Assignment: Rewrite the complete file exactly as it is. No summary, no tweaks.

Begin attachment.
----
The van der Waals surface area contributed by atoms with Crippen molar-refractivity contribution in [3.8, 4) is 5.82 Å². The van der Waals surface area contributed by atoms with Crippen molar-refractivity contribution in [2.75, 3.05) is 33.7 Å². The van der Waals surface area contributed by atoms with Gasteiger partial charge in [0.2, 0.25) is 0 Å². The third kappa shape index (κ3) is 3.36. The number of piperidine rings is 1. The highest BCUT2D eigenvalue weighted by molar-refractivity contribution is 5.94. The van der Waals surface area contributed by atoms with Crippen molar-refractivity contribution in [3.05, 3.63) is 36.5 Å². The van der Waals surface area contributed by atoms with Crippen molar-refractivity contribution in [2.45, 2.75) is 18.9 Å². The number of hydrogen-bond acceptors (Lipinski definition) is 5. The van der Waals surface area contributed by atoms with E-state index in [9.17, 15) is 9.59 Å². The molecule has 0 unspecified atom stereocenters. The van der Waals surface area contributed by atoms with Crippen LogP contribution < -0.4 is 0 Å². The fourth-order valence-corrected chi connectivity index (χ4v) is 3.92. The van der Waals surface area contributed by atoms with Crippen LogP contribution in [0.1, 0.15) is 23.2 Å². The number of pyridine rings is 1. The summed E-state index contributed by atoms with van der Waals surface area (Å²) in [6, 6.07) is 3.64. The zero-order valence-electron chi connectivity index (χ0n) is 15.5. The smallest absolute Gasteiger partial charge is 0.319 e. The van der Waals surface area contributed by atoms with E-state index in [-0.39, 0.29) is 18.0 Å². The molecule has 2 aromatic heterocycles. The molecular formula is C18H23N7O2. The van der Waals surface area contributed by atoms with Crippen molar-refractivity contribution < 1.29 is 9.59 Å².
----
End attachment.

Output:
The van der Waals surface area contributed by atoms with Crippen molar-refractivity contribution in [3.8, 4) is 5.82 Å². The van der Waals surface area contributed by atoms with Crippen molar-refractivity contribution in [2.75, 3.05) is 33.7 Å². The van der Waals surface area contributed by atoms with Gasteiger partial charge in [0.2, 0.25) is 0 Å². The third kappa shape index (κ3) is 3.36. The number of piperidine rings is 1. The highest BCUT2D eigenvalue weighted by molar-refractivity contribution is 5.94. The van der Waals surface area contributed by atoms with Crippen molar-refractivity contribution in [3.05, 3.63) is 36.5 Å². The van der Waals surface area contributed by atoms with Crippen molar-refractivity contribution in [2.45, 2.75) is 18.9 Å². The number of hydrogen-bond acceptors (Lipinski definition) is 5. The van der Waals surface area contributed by atoms with E-state index in [9.17, 15) is 9.59 Å². The molecule has 0 unspecified atom stereocenters. The van der Waals surface area contributed by atoms with Crippen LogP contribution < -0.4 is 0 Å². The fourth-order valence-corrected chi connectivity index (χ4v) is 3.92. The van der Waals surface area contributed by atoms with Crippen LogP contribution in [0.1, 0.15) is 23.2 Å². The number of pyridine rings is 1. The summed E-state index contributed by atoms with van der Waals surface area (Å²) in [6, 6.07) is 3.64. The zero-order valence-electron chi connectivity index (χ0n) is 15.5. The smallest absolute Gasteiger partial charge is 0.319 e. The van der Waals surface area contributed by atoms with E-state index in [-0.39, 0.29) is 18.0 Å². The molecule has 2 aromatic heterocycles. The molecular formula is C18H23N7O2. The van der Waals surface area contributed by atoms with Crippen molar-refractivity contribution < 1.29 is 9.59 Å².